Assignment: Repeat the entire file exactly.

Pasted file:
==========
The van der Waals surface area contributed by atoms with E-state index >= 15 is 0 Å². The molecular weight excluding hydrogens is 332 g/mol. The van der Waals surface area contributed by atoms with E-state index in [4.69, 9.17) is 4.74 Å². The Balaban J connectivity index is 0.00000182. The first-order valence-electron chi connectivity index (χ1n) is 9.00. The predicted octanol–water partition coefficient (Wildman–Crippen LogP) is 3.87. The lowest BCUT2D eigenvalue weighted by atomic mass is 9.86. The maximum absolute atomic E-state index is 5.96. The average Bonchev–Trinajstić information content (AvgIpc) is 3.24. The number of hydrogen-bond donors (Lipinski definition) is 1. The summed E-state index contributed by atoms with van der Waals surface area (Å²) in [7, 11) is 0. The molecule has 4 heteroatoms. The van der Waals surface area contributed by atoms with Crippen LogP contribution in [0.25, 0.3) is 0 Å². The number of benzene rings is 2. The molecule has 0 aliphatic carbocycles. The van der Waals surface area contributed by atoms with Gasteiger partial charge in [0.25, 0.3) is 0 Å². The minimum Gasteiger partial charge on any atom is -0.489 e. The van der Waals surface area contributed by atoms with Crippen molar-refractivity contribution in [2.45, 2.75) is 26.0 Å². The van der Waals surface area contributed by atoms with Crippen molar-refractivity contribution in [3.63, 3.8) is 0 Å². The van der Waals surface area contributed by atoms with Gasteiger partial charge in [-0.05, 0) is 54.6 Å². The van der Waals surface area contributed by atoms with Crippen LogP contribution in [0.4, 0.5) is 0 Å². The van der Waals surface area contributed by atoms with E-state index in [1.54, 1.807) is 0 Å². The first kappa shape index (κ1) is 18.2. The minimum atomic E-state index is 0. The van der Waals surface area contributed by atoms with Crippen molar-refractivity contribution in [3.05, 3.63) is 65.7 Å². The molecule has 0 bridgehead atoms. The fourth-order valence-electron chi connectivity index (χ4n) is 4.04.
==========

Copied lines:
The van der Waals surface area contributed by atoms with E-state index >= 15 is 0 Å². The molecular weight excluding hydrogens is 332 g/mol. The van der Waals surface area contributed by atoms with E-state index in [4.69, 9.17) is 4.74 Å². The Balaban J connectivity index is 0.00000182. The first-order valence-electron chi connectivity index (χ1n) is 9.00. The predicted octanol–water partition coefficient (Wildman–Crippen LogP) is 3.87. The lowest BCUT2D eigenvalue weighted by atomic mass is 9.86. The maximum absolute atomic E-state index is 5.96. The average Bonchev–Trinajstić information content (AvgIpc) is 3.24. The number of hydrogen-bond donors (Lipinski definition) is 1. The summed E-state index contributed by atoms with van der Waals surface area (Å²) in [7, 11) is 0. The molecule has 4 heteroatoms. The van der Waals surface area contributed by atoms with Crippen LogP contribution in [0.25, 0.3) is 0 Å². The number of benzene rings is 2. The molecule has 0 aliphatic carbocycles. The van der Waals surface area contributed by atoms with Gasteiger partial charge in [0.25, 0.3) is 0 Å². The minimum Gasteiger partial charge on any atom is -0.489 e. The van der Waals surface area contributed by atoms with Crippen molar-refractivity contribution in [2.45, 2.75) is 26.0 Å². The van der Waals surface area contributed by atoms with Crippen molar-refractivity contribution in [3.63, 3.8) is 0 Å². The van der Waals surface area contributed by atoms with Gasteiger partial charge in [-0.05, 0) is 54.6 Å². The van der Waals surface area contributed by atoms with Crippen LogP contribution in [0.4, 0.5) is 0 Å². The van der Waals surface area contributed by atoms with E-state index in [1.54, 1.807) is 0 Å². The first kappa shape index (κ1) is 18.2. The minimum atomic E-state index is 0. The van der Waals surface area contributed by atoms with Crippen molar-refractivity contribution in [3.05, 3.63) is 65.7 Å². The molecule has 0 bridgehead atoms. The fourth-order valence-electron chi connectivity index (χ4n) is 4.04.